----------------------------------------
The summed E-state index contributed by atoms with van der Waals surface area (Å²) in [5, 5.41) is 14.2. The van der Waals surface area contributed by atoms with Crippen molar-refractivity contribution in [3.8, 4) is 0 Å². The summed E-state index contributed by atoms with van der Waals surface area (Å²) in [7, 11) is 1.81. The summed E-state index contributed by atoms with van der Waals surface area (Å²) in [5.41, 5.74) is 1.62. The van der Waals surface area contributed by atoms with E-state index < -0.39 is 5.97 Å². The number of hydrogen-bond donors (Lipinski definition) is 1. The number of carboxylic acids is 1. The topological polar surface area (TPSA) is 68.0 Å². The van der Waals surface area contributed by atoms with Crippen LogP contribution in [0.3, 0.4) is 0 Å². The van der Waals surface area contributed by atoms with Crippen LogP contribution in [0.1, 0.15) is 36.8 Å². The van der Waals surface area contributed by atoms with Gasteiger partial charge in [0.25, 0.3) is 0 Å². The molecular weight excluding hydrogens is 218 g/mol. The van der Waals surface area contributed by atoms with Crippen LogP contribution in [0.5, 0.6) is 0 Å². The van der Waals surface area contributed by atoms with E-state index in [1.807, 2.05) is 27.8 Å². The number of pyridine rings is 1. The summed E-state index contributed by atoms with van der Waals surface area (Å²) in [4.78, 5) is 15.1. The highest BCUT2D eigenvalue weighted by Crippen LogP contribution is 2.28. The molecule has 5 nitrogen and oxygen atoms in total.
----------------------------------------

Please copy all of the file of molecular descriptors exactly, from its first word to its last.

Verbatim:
The summed E-state index contributed by atoms with van der Waals surface area (Å²) in [5, 5.41) is 14.2. The van der Waals surface area contributed by atoms with Crippen molar-refractivity contribution in [3.8, 4) is 0 Å². The summed E-state index contributed by atoms with van der Waals surface area (Å²) in [7, 11) is 1.81. The summed E-state index contributed by atoms with van der Waals surface area (Å²) in [5.41, 5.74) is 1.62. The van der Waals surface area contributed by atoms with E-state index < -0.39 is 5.97 Å². The number of hydrogen-bond donors (Lipinski definition) is 1. The number of carboxylic acids is 1. The topological polar surface area (TPSA) is 68.0 Å². The van der Waals surface area contributed by atoms with Crippen LogP contribution in [0.3, 0.4) is 0 Å². The van der Waals surface area contributed by atoms with Crippen LogP contribution in [0.1, 0.15) is 36.8 Å². The van der Waals surface area contributed by atoms with Gasteiger partial charge in [0.25, 0.3) is 0 Å². The molecular weight excluding hydrogens is 218 g/mol. The van der Waals surface area contributed by atoms with Crippen LogP contribution in [0.5, 0.6) is 0 Å². The van der Waals surface area contributed by atoms with E-state index in [1.807, 2.05) is 27.8 Å². The number of pyridine rings is 1. The summed E-state index contributed by atoms with van der Waals surface area (Å²) in [4.78, 5) is 15.1. The highest BCUT2D eigenvalue weighted by Crippen LogP contribution is 2.28. The molecule has 5 nitrogen and oxygen atoms in total.